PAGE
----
(They're not the only ones with similar changes btw, the pokemon that evolved previously with magnetic field like Vikavolt now evolve via Electric Stone)

I do understand the annoyance tbh, but in the long run, not needing to constantly invent a position for stones + magnetic field + cold mountains + whatever else they come up with is better. Plus finally allows to obtain those pokemon before late/postgame and use them in the story if one pleases.
(Why hello there Runegrigius...)
 
For the same reason for which apparently noone in Kanto ever got friendly enough with a Eevee, Chansey or Golbat to make them evolve.

"reasons"

(They're not the only ones with similar changes btw, the pokemon that evolved previously with magnetic field like Vikavolt now evolve via Electric Stone)

I do understand the annoyance tbh, but in the long run, not needing to constantly invent a position for stones + magnetic field + cold mountains + whatever else they come up with is better. Plus finally allows to obtain those pokemon before late/postgame and use them in the story if one pleases.
(Why hello there Runegrigius...)
I agree. The cold mountains / touching a rock in forest issue causes Glaceon and Leafeon makes them totally not viable (or not obtainable in HGSS) in games previously.
 
For the same reason for which apparently noone in Kanto ever got friendly enough with a Eevee, Chansey or Golbat to make them evolve.

"reasons"

(They're not the only ones with similar changes btw, the pokemon that evolved previously with magnetic field like Vikavolt now evolve via Electric Stone)

I do understand the annoyance tbh, but in the long run, not needing to constantly invent a position for stones + magnetic field + cold mountains + whatever else they come up with is better. Plus finally allows to obtain those pokemon before late/postgame and use them in the story if one pleases.
(Why hello there Runegrigius...)
Assuming of course the needed evolution items are made available before late/post-game. I find it extremely unlikely that Ice Stones in particular will ever be anything but late/post-game even if Eevee were ever to be made available from Route 1.

Still, I'd feel worse about taking out the Icy and Moss Rocks if they were ever used by more than just Eeevee.
 

Vinc2612

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I wonder what will they do with Nosepass when it comes back, since there is no corresponding stone and it looks like they want to remove the magnetic field.
 
(Also Charjabug evolving by magnetic field for exactly one generation shows me how much of a lack of foresight they had)
I think it's the opposite: both the changes in USUM (magnetic field & cold area moved way earlier in the game compared to SM) and this makes me think that once they finished SM they realized how much of a strain it puts to have to keep introducing those areas, and decided to back off the mechanic.
 
location evolutions are up there with trade evolutions for the worst options that a pokemon could evolve with. theyre annoying to go thru, can limit region design (especially if the region doesnt have a good replacement) and barely bring any new lore to compensate (what's the difference of receiving electric energy from a magnectic field and a thunderstone? the stones are just concentrated power that imitates real life conditions for some evolutions to be more practical for trainers, making location evolutions just goes agaisnt that. at least the ice stone didnt exist when glaceon was made)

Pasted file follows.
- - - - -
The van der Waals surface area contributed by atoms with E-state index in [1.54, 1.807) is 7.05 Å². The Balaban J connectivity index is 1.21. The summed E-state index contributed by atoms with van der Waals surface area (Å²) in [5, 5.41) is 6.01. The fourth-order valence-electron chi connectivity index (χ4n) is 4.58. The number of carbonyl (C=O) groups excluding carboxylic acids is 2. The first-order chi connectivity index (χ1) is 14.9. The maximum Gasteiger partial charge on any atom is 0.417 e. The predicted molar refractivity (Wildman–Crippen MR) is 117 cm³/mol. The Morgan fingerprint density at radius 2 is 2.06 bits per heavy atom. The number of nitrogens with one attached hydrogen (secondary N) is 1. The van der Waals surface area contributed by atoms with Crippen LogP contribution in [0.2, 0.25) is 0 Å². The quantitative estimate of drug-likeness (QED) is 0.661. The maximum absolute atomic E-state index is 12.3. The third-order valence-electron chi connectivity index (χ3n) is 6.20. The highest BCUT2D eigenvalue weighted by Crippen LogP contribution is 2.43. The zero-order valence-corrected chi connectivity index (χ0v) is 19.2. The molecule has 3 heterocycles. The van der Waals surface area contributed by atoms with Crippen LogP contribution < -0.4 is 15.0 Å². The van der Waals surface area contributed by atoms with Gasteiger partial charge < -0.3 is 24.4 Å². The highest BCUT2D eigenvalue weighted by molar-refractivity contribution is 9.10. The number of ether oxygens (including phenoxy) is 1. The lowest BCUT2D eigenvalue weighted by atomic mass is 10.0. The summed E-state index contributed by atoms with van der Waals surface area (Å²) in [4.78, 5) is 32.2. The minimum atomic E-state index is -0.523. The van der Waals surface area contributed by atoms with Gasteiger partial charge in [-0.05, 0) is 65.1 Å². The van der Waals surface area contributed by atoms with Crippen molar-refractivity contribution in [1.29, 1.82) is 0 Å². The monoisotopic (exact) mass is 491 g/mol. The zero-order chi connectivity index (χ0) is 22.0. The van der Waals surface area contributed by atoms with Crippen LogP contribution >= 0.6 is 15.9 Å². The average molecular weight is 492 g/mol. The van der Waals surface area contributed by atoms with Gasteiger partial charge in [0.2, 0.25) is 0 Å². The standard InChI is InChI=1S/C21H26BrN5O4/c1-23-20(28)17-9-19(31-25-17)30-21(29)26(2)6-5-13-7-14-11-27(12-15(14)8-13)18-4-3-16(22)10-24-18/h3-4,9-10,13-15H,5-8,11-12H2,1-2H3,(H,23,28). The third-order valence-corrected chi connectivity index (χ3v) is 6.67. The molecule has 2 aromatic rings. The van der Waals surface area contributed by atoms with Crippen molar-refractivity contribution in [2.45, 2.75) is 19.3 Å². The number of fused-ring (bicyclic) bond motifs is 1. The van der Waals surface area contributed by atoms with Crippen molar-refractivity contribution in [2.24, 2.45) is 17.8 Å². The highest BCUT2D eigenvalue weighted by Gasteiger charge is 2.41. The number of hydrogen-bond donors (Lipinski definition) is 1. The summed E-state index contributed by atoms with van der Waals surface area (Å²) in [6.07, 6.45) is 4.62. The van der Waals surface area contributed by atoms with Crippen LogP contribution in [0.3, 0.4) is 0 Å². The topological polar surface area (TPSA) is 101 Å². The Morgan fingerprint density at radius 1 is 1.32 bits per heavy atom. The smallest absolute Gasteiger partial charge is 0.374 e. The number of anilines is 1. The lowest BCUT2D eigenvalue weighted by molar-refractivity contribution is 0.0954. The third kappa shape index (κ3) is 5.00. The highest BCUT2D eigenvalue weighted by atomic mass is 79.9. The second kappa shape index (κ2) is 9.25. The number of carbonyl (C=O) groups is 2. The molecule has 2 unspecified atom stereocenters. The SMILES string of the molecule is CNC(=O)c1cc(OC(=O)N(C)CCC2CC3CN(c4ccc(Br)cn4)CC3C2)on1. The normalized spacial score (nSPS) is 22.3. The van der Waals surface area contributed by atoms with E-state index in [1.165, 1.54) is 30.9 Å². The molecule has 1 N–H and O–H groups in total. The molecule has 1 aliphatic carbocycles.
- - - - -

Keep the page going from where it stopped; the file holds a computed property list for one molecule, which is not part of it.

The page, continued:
location evolutions are up there with trade evolutions for the worst options that a pokemon could evolve with. theyre annoying to go thru, can limit region design (especially if the region doesnt have a good replacement) and barely bring any new lore to compensate (what's the difference of receiving electric energy from a magnectic field and a thunderstone? the stones are just concentrated power that imitates real life conditions for some evolutions to be more practical for trainers, making location evolutions just goes agaisnt that. at least the ice stone didnt exist when glaceon was made)
I think the magnetic field adds new lore. If you look at the Pokémon affected by it: Probopass is a compass, Magnezone is naturally fuelled with magnetic energy, and Vikavolt gains the ability Levitate (almost like having an automatic Magnet Rise effect). There are clear uniquely magnetic features of all Pokémon that aren't replicated by a Thunder Stone's concentrated electrical energy alone.

However with that said, other location evolutions are less convincing. Perhaps Crabrawler makes sense as it's such a departure to go from a coconut crab (tropical) to a "Yeti Crab" which is a mythologisation of a certain type of crab that lives in cold seeps on the ocean floor (crabs can't survive in mountainous environments significantly, to my knowledge). It makes the Yeti allusion clearer and, besides Eevee, Pokémon who evolve with an elemental stone are the type of the stone in their base form and evolution as opposed to just one of them, so a location based evolution is possibly valid for lore-building reasons here too.

Leafeon and Glaceon, however, have no real excuse. There's no difference lore-wise between their Ice- or Grass-Type energy and the original 3 eeveelutions' Fire-, Water and Electric-Type energy. It's strange seeing a mossy and icy rock artificially slotted into every game (the icy rock in Unova was bizarrely handled) and overall it's unconvincing. Yamask-Galar I also haven't seen the reasoning for its evolution yet, but it's so specific that I'm sure there are good lore justifications for it.

Overall I think the idea is cool and would seem more natural if it were more widely done. In particular, I think it would be cool if trade evolutions such as Kadabra, Graveller and Karrablast were put in Victory Road, the Pokémon League or perhaps a post-game area. It still incentivises trading because you can get the evolutions earlier on, but it doesn't bar people from evolving certain Pokémon if they don't have someone to trade with reliably.